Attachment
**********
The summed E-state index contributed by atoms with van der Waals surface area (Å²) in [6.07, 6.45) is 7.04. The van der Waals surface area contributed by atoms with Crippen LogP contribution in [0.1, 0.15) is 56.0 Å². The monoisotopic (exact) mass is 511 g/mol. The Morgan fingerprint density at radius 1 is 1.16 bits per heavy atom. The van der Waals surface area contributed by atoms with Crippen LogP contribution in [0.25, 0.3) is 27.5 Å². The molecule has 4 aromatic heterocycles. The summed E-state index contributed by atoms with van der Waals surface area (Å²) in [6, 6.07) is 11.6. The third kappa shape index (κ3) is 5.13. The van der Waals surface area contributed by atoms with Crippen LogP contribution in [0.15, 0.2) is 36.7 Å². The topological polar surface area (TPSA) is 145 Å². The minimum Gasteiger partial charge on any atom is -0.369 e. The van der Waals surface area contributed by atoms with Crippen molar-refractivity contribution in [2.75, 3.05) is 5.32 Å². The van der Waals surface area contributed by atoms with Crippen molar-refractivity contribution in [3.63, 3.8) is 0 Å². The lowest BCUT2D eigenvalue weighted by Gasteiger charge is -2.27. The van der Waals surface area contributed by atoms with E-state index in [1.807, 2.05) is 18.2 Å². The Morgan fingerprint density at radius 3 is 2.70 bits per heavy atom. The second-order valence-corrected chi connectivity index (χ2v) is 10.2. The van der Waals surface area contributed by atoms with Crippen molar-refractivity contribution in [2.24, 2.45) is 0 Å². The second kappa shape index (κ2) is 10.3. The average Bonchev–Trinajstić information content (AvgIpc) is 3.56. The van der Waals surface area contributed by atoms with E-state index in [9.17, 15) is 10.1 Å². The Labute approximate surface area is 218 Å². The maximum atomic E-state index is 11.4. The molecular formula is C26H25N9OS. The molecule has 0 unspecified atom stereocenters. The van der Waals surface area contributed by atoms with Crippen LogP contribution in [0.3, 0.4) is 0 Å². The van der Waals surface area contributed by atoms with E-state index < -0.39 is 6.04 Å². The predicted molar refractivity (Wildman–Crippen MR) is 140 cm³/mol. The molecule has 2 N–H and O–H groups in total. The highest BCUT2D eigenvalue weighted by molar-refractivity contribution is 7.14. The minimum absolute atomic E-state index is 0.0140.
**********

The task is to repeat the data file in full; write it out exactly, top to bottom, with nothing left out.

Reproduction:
The summed E-state index contributed by atoms with van der Waals surface area (Å²) in [6.07, 6.45) is 7.04. The van der Waals surface area contributed by atoms with Crippen LogP contribution in [0.1, 0.15) is 56.0 Å². The monoisotopic (exact) mass is 511 g/mol. The Morgan fingerprint density at radius 1 is 1.16 bits per heavy atom. The van der Waals surface area contributed by atoms with Crippen LogP contribution in [0.25, 0.3) is 27.5 Å². The molecule has 4 aromatic heterocycles. The summed E-state index contributed by atoms with van der Waals surface area (Å²) in [6, 6.07) is 11.6. The third kappa shape index (κ3) is 5.13. The van der Waals surface area contributed by atoms with Crippen LogP contribution in [0.15, 0.2) is 36.7 Å². The topological polar surface area (TPSA) is 145 Å². The minimum Gasteiger partial charge on any atom is -0.369 e. The van der Waals surface area contributed by atoms with Crippen molar-refractivity contribution in [2.75, 3.05) is 5.32 Å². The van der Waals surface area contributed by atoms with Crippen molar-refractivity contribution in [3.63, 3.8) is 0 Å². The lowest BCUT2D eigenvalue weighted by Gasteiger charge is -2.27. The van der Waals surface area contributed by atoms with E-state index in [1.807, 2.05) is 18.2 Å². The Morgan fingerprint density at radius 3 is 2.70 bits per heavy atom. The second-order valence-corrected chi connectivity index (χ2v) is 10.2. The van der Waals surface area contributed by atoms with Crippen molar-refractivity contribution in [2.24, 2.45) is 0 Å². The second kappa shape index (κ2) is 10.3. The average Bonchev–Trinajstić information content (AvgIpc) is 3.56. The van der Waals surface area contributed by atoms with E-state index in [9.17, 15) is 10.1 Å². The Labute approximate surface area is 218 Å². The maximum atomic E-state index is 11.4. The molecular formula is C26H25N9OS. The molecule has 0 unspecified atom stereocenters. The van der Waals surface area contributed by atoms with Crippen LogP contribution in [0.3, 0.4) is 0 Å². The van der Waals surface area contributed by atoms with E-state index < -0.39 is 6.04 Å². The predicted molar refractivity (Wildman–Crippen MR) is 140 cm³/mol. The molecule has 2 N–H and O–H groups in total. The highest BCUT2D eigenvalue weighted by molar-refractivity contribution is 7.14. The minimum absolute atomic E-state index is 0.0140.